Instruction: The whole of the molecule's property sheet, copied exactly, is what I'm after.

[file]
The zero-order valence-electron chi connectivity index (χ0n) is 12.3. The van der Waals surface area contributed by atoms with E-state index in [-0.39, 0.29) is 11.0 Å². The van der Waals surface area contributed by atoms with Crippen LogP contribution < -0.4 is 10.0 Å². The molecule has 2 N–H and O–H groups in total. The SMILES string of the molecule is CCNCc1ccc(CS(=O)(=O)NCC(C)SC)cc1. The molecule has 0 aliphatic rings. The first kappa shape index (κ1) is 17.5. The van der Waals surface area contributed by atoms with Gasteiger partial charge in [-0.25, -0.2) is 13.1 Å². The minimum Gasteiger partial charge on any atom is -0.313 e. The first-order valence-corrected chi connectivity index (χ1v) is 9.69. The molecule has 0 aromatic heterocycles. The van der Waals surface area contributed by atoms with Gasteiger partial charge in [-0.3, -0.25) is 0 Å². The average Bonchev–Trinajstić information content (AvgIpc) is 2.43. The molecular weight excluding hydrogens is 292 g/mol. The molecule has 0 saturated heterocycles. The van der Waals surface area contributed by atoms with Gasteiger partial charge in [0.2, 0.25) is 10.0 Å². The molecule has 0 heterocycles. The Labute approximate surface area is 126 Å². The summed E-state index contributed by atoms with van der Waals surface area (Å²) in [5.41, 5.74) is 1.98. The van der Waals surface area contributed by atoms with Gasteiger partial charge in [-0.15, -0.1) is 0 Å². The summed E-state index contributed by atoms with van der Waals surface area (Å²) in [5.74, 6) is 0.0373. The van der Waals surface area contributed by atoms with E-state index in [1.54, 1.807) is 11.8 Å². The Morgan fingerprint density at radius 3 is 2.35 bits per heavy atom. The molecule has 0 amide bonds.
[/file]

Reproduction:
The zero-order valence-electron chi connectivity index (χ0n) is 12.3. The van der Waals surface area contributed by atoms with E-state index in [-0.39, 0.29) is 11.0 Å². The van der Waals surface area contributed by atoms with Crippen LogP contribution < -0.4 is 10.0 Å². The molecule has 2 N–H and O–H groups in total. The SMILES string of the molecule is CCNCc1ccc(CS(=O)(=O)NCC(C)SC)cc1. The molecule has 0 aliphatic rings. The first kappa shape index (κ1) is 17.5. The van der Waals surface area contributed by atoms with Gasteiger partial charge in [-0.25, -0.2) is 13.1 Å². The minimum Gasteiger partial charge on any atom is -0.313 e. The first-order valence-corrected chi connectivity index (χ1v) is 9.69. The molecule has 0 aromatic heterocycles. The van der Waals surface area contributed by atoms with Gasteiger partial charge in [-0.3, -0.25) is 0 Å². The average Bonchev–Trinajstić information content (AvgIpc) is 2.43. The molecular weight excluding hydrogens is 292 g/mol. The molecule has 0 saturated heterocycles. The van der Waals surface area contributed by atoms with Gasteiger partial charge in [0.2, 0.25) is 10.0 Å². The molecule has 0 heterocycles. The Labute approximate surface area is 126 Å². The summed E-state index contributed by atoms with van der Waals surface area (Å²) in [5.41, 5.74) is 1.98. The van der Waals surface area contributed by atoms with Gasteiger partial charge in [-0.15, -0.1) is 0 Å². The summed E-state index contributed by atoms with van der Waals surface area (Å²) in [5.74, 6) is 0.0373. The van der Waals surface area contributed by atoms with E-state index in [1.54, 1.807) is 11.8 Å². The Morgan fingerprint density at radius 3 is 2.35 bits per heavy atom. The molecule has 0 amide bonds.